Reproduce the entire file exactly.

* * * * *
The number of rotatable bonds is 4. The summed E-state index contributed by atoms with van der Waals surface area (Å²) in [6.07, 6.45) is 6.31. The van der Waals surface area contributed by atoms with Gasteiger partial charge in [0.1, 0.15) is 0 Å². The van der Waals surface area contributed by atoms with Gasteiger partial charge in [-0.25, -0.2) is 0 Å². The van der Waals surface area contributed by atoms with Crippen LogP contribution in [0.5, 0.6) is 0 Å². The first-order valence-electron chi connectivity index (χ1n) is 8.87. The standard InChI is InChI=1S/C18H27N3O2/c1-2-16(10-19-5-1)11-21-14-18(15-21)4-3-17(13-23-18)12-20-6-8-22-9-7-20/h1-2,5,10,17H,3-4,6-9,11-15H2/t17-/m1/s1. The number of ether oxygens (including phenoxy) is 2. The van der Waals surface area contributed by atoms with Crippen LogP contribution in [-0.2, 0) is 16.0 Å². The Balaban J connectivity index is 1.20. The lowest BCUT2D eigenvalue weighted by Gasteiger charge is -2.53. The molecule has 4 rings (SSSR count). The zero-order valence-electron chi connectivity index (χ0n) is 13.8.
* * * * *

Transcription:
The number of rotatable bonds is 4. The summed E-state index contributed by atoms with van der Waals surface area (Å²) in [6.07, 6.45) is 6.31. The van der Waals surface area contributed by atoms with Gasteiger partial charge in [0.1, 0.15) is 0 Å². The van der Waals surface area contributed by atoms with Gasteiger partial charge in [-0.25, -0.2) is 0 Å². The van der Waals surface area contributed by atoms with Crippen LogP contribution in [0.5, 0.6) is 0 Å². The first-order valence-electron chi connectivity index (χ1n) is 8.87. The standard InChI is InChI=1S/C18H27N3O2/c1-2-16(10-19-5-1)11-21-14-18(15-21)4-3-17(13-23-18)12-20-6-8-22-9-7-20/h1-2,5,10,17H,3-4,6-9,11-15H2/t17-/m1/s1. The number of ether oxygens (including phenoxy) is 2. The van der Waals surface area contributed by atoms with Crippen LogP contribution in [-0.2, 0) is 16.0 Å². The Balaban J connectivity index is 1.20. The lowest BCUT2D eigenvalue weighted by Gasteiger charge is -2.53. The molecule has 4 rings (SSSR count). The zero-order valence-electron chi connectivity index (χ0n) is 13.8.